Lucy reflects: “Our big realisation as the pandemic went on was that our audience was being forgotten. People with PMLD and by default the people who care for them are some of the most isolated and invisible in all of society and COVID-19 and shielding only exacerbated that. It was also clear that we were living through a historic moment and that people with learning disabilities’ stories weren’t being told or documented.”
Frozen Light decided to start a podcast to try and provide a platform for those stories and document them for the future. The podcast can be found at www.frozenlighttheatre.com/podcast. Through this endeavor, the company’s reach expanded, and they met many incredible parents, carers and organisations who generously shared their lockdown experiences. However, as wonderful as this experience was for Frozen Light, they realised that although they were reaching their audiences carers and families, they we weren’t reaching their actual audience.
For Frozen Light, a highlight of the last year was the development their audience panel. This is a group of people with PMLD and their family members/companions. Lucy explains, “this group has been invaluable to Frozen Light and have really guided the development of our thinking and work this year. Because of them we are about to release our first film. They have also guided us as to when they will feel safe to access theatre again and as lockdown eases, they will continue to be such a valuable resource.”
One of the important issues raised during the pandemic, was the importance of accessing culture remotely, be it via artist talks on Zoom, virtual exhibitions, or performances streamed to our mobile devices. Increased digital access to the arts was something that disabled communities have long-since campaigned for. However, it took millions of able-bodied and neuro-typical people to be locked down at home to prompt the sudden flurry of online arts and culture. Is this another case of the needs of disabled people not being met?
Lucy agrees, “Yes, and I think this pandemic has highlighted a lot of these issues. For example, it can be very difficult and stressful for some of our audience members to access hospital appointments, but they are always expected to attend. Yet as soon as the pandemic hit, they were suddenly allowed to have routine appointments on the phone which saved often long painful car journeys and stressful routine changes. I think at the beginning of the pandemic these changes were a cause for hope but the longer this goes on the more despondent I become. I think this has been particularly highlighted by how hard people with learning disabilities have had to fight to get their vaccines. People aged 18 – 34 with learning disabilities are 30 times more likely to die of COVID-19 than people the same age without disabilities. This is incredibly shocking but even more shocking that this hasn’t been taken into account when rolling out the vaccine. So, although the government finally announced people with learning disabilities would get their jabs, the fight it has taken to get there doesn’t fill me with hope that things will change for the better post pandemic.”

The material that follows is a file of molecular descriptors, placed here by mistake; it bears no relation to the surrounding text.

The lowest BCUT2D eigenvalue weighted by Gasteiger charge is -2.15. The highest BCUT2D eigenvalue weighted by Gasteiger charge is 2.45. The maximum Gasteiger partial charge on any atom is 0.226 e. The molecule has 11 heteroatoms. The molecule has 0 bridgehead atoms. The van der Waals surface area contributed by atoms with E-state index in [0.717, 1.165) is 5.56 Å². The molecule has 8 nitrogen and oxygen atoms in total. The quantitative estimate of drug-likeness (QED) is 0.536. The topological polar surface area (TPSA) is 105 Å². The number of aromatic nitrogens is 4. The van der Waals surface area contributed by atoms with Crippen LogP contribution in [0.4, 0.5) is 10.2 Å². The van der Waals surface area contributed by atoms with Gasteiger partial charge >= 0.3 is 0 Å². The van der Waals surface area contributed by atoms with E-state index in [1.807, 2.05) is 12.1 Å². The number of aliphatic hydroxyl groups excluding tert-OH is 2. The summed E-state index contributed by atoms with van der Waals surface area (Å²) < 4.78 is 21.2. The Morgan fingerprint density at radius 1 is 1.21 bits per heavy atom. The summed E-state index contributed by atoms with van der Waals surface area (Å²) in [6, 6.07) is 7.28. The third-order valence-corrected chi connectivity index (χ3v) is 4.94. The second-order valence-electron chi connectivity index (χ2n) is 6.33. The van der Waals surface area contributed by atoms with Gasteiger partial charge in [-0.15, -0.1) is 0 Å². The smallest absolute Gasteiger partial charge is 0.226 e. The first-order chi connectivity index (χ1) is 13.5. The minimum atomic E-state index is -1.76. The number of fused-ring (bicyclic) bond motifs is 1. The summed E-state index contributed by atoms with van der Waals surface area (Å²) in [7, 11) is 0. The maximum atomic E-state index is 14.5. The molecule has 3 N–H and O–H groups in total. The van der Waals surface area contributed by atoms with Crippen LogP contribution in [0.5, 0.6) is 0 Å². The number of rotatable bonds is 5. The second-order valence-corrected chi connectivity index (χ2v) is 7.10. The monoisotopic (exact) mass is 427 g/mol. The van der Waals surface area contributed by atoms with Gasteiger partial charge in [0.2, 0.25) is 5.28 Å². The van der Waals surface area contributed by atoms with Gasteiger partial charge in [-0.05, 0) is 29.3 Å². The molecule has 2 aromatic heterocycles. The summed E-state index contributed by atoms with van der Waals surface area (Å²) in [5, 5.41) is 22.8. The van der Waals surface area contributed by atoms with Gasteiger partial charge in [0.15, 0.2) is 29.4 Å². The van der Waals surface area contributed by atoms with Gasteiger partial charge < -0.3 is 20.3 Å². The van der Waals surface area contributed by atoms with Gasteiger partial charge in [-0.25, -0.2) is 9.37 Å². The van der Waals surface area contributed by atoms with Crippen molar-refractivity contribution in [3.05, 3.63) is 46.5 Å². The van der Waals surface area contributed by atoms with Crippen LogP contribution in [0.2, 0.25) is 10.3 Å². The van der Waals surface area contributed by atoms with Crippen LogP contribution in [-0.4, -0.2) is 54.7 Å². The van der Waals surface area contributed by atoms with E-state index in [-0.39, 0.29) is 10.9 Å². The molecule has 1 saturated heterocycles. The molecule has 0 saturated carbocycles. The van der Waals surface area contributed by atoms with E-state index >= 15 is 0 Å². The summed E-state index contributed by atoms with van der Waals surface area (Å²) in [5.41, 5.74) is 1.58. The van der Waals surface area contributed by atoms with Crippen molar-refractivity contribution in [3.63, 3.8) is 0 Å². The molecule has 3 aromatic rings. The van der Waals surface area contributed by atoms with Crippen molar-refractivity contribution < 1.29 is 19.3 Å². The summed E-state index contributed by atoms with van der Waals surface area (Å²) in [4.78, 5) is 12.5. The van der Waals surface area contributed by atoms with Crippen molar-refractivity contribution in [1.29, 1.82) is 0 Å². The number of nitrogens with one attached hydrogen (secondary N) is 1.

Theatres, museums, and galleries have a lot of online content right now and will continue to do so as we move into Autumn, but as ‘normality’ resumes and the majority go back to work and school, there will still be many millions of people at home – the people that always did and still do have barriers accessing the arts. Has the downtime of the last year enabled arts organisations to question their practice and the importance of striking a balance between delivering traditional on-site work and alternative methods of delivery and engagement?
The last year has certainly made Lucy and Amber think about their work differently. There have been periods where many of their audiences have been too ill to leave the house to engage with them and with their model of working before Covid, they weren’t able to reach them. With the support and guidance of their new audience panel, Frozen Light have made their first sensory film, which will have been released by the time this article has been published.
Lucy offers more detail: “2065: The Multi-Sensory Movie will arrive at your house in the form of a Rebel Pack (sensory box) which has everything in it you need to access the movie; the movie link and all the sensory props that accompany each section of the movie.”
2065 was originally going to be a show that was due to tour theatres in Autumn 2020 and is now postponed until September 2021, assuming there aren’t further lockdowns. As artists, the company were originally worried about spoilers and ruining the surprise of the show, with a film, but Lucy reminds me, “repetition is a fantastic thing for our audience with PMLD and the film can only help to make the theatre show a much more enjoyable experience for them when they are able to come and experience it.”
Having a film of their forthcoming show means that Frozen Light will be able to have their work seen by many more audiences, that may otherwise not have been able to engage with a traditional theatre model. However, it isn’t always that easy. Lucy says that the film was difficult to produce and definitely wasn’t cheap. The whole process and routes forward will be heavily evaluated at the end of their tour.
“If it wasn’t for Covid though, we never would have made the film and that would have been a shame, as we love it!”
And so what of 2021 and beyond. Do Frozen Light have Plan A’s and Plan B’s? Or is there a need to move forward slowly, with an ear to the ground?
They are currently exploring more options for outdoor work this summer. However, any more than that is currently top secret.
Lucy finishes on an optimistic note: “Assuming the vaccine rollout and the government’s new roadmap goes well, and if our audiences feel safe enough, we plan to finally tour 2065 in September 2021. I am keeping all my fingers and toes crossed because I cannot wait to see our audience again, I have missed them all so much.”
Lucy Gardland is the Co-Artistic Director at Frozen Light.
For more information, visit frozenlighttheatre.com